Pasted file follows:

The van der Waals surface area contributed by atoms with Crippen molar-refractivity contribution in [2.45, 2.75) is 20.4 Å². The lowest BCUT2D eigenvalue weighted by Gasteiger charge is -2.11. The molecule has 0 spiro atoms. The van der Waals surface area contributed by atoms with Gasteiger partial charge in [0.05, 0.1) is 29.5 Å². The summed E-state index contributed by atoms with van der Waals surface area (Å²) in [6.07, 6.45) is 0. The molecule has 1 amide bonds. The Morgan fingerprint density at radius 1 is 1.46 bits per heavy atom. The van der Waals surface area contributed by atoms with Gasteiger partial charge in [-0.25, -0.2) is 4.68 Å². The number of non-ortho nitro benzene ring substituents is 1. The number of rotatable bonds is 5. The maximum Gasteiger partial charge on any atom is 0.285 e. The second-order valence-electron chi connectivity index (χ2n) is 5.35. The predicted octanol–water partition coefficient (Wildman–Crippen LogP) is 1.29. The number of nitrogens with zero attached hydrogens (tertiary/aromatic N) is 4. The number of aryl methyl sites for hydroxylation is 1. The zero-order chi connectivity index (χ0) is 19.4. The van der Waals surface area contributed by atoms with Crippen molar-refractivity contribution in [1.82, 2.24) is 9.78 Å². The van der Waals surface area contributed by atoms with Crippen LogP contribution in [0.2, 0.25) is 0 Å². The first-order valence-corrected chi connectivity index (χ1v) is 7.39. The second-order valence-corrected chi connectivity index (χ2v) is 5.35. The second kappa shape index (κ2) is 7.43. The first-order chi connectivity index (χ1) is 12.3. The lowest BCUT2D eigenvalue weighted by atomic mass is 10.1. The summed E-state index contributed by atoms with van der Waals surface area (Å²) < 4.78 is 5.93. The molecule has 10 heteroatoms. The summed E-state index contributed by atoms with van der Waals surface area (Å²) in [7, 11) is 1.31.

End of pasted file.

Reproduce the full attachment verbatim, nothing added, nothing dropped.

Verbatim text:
The van der Waals surface area contributed by atoms with Crippen molar-refractivity contribution in [2.45, 2.75) is 20.4 Å². The lowest BCUT2D eigenvalue weighted by Gasteiger charge is -2.11. The molecule has 0 spiro atoms. The van der Waals surface area contributed by atoms with Gasteiger partial charge in [0.05, 0.1) is 29.5 Å². The summed E-state index contributed by atoms with van der Waals surface area (Å²) in [6.07, 6.45) is 0. The molecule has 1 amide bonds. The Morgan fingerprint density at radius 1 is 1.46 bits per heavy atom. The van der Waals surface area contributed by atoms with Gasteiger partial charge in [-0.25, -0.2) is 4.68 Å². The number of non-ortho nitro benzene ring substituents is 1. The number of rotatable bonds is 5. The maximum Gasteiger partial charge on any atom is 0.285 e. The second-order valence-electron chi connectivity index (χ2n) is 5.35. The predicted octanol–water partition coefficient (Wildman–Crippen LogP) is 1.29. The number of nitrogens with zero attached hydrogens (tertiary/aromatic N) is 4. The number of aryl methyl sites for hydroxylation is 1. The zero-order chi connectivity index (χ0) is 19.4. The van der Waals surface area contributed by atoms with Crippen molar-refractivity contribution in [1.82, 2.24) is 9.78 Å². The van der Waals surface area contributed by atoms with Crippen LogP contribution in [0.2, 0.25) is 0 Å². The first-order valence-corrected chi connectivity index (χ1v) is 7.39. The second-order valence-corrected chi connectivity index (χ2v) is 5.35. The second kappa shape index (κ2) is 7.43. The first-order chi connectivity index (χ1) is 12.3. The lowest BCUT2D eigenvalue weighted by atomic mass is 10.1. The summed E-state index contributed by atoms with van der Waals surface area (Å²) < 4.78 is 5.93. The molecule has 10 heteroatoms. The summed E-state index contributed by atoms with van der Waals surface area (Å²) in [7, 11) is 1.31.